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Gustav Klimt

1862-1918

Gustav Klimt was born on July 14, 1862, in Baumgarten, Austria, the second seven children,  the son of a poor jewelry engraver,  It is only at the age of fourteen, after he enters the University of Plastic Arts in Vienna, that he begins developing his talent as an artist; he studied at the University until graduating at the age of twenty, at which time he had been commissioned to create several decorative works, making use of his training in modernist craftsmanship.   He then founded the Känstlercompanie (Company of Artists) studio with his brother Ernst, and Franz Matsch, a fellow student.  The three found much success as mural painters, getting contracts from museums, theaters, and other decorative artwork for wealthy patrons.  The company eventually ceased to exist, following the death of Ernst, and a falling out with Franz Matsch.

During his years as a decorator, Klimt finely honed his personal style, which was a product of his artistic training, and the engraving skills his father had taught him. Klimt's paintings often included gold and silver paint, metal, and ceramics, and as much attention was given to ornamental details as to their subjects. Very few of Klimt's paintings were done on canvases, as he preferred to paint murals.  Klimt also found inspiration in Byzantine mosaics, which he discovered while exploring Vienna.

In 1897,  Gustav Klimt took an interest in politics and rallied other artists to found the Vienna Sezession, a Art Nouveau movement whose goal was to give young, innovative artists a chance to get exposure, and to revolt against the conservative attitudes of the academic art world.  He organized several exhibits, attracting thousands from around the world to view their revolutionary art, and even published "Ver Sacrum", a monthly magazine about the movement and its artists.  His own personal style came to represent the movement's aesthetics, and in 1902, he painted the "Beethoven Fries", a mural for the Sezession building.

In 1905, following a series of disagreements with other members of the Sezession several others leave the group, and form a new association called the Kunstschau (Art Show).  His famous painting, The Kiss, was created between 1907 and 1908, but it is still associated with the Sezession.  Klimt was a very popular artist, but he was also quite controversial.  He was renowned for his womanizing, and often used prostitutes as models.  Many of his works were considered too sensual for the mores of early 20th Century Vienna, and even his more historical, or mythical works featuring nudes were often criticized for being too erotic.   Fortunately, the scandals only served to heighten Klimt's international recognition, if not his notoriety.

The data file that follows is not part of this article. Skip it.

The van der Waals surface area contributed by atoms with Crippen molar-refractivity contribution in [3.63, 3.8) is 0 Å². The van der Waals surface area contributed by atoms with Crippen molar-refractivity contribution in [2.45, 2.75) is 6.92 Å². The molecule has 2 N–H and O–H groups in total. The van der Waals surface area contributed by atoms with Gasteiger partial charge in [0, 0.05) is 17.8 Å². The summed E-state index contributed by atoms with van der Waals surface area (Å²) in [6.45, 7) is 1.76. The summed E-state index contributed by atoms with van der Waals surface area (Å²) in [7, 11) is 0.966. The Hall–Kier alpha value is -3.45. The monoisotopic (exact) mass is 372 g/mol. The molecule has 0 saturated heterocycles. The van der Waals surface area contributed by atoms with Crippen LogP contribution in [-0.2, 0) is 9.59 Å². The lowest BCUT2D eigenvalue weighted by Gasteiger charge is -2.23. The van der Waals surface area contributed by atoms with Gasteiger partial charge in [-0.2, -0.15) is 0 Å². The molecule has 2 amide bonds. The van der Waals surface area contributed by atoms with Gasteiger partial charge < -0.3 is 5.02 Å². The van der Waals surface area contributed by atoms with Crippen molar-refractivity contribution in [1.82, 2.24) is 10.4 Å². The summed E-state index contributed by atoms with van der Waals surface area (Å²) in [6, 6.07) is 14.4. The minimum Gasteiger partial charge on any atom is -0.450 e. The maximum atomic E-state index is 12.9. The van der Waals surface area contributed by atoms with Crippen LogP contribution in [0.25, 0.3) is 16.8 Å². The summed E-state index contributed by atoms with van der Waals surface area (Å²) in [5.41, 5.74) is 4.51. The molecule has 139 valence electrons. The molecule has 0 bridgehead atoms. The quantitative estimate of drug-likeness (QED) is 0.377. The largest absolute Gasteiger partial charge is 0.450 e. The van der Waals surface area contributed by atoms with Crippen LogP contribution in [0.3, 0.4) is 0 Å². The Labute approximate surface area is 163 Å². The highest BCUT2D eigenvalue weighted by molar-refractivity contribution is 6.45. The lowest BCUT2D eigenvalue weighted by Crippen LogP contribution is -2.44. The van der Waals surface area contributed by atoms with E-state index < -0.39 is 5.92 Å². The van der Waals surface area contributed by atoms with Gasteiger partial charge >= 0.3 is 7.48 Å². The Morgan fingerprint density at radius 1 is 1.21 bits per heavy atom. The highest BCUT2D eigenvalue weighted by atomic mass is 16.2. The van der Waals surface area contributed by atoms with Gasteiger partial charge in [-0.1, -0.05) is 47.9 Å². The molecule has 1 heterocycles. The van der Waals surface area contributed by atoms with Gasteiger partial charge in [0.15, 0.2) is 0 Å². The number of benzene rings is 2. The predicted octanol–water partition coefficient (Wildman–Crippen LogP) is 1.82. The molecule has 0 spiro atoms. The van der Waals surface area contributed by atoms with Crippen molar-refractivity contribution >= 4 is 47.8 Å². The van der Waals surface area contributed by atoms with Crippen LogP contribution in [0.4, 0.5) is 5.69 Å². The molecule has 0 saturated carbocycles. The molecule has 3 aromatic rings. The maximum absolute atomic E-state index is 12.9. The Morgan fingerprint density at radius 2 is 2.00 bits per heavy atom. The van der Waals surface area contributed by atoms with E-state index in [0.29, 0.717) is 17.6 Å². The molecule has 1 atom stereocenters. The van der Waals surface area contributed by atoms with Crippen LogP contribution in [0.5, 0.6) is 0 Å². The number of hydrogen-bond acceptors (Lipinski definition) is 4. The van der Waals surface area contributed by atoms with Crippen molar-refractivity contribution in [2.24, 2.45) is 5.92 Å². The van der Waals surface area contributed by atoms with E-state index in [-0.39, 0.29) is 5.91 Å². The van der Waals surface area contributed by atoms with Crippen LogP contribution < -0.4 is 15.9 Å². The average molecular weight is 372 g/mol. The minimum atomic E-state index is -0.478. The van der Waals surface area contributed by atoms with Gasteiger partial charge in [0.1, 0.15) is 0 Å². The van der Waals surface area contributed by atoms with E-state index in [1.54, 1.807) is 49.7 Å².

In addition to women, Klimt often traveled to the outskirts of Vienna,  and the Italian countryside, finding inspiration in nature, particularly autumnal landscapes, which already showed the rich golden hues of his own decorative designs.  From the opulence of the Viennese Bourgeoisie to the mythological, from eroticism to the simple beauty of nature, Klimt's artwork always maintained its highly stylized feel, but what remains one of its most fascinating traits is that while concentrating on the superficial, its depth cannot be ignored. 

In 1917, he was made an honorary member the Viennese Academy of Fine Arts.   On January 11th of the following year, at the age of 55, Gustav Klimt suffered a stroke while working in his apartment.  Weakened from the stroke, and suffering from pneumonia, he died less than a month later, on February 6th, 1918.

 

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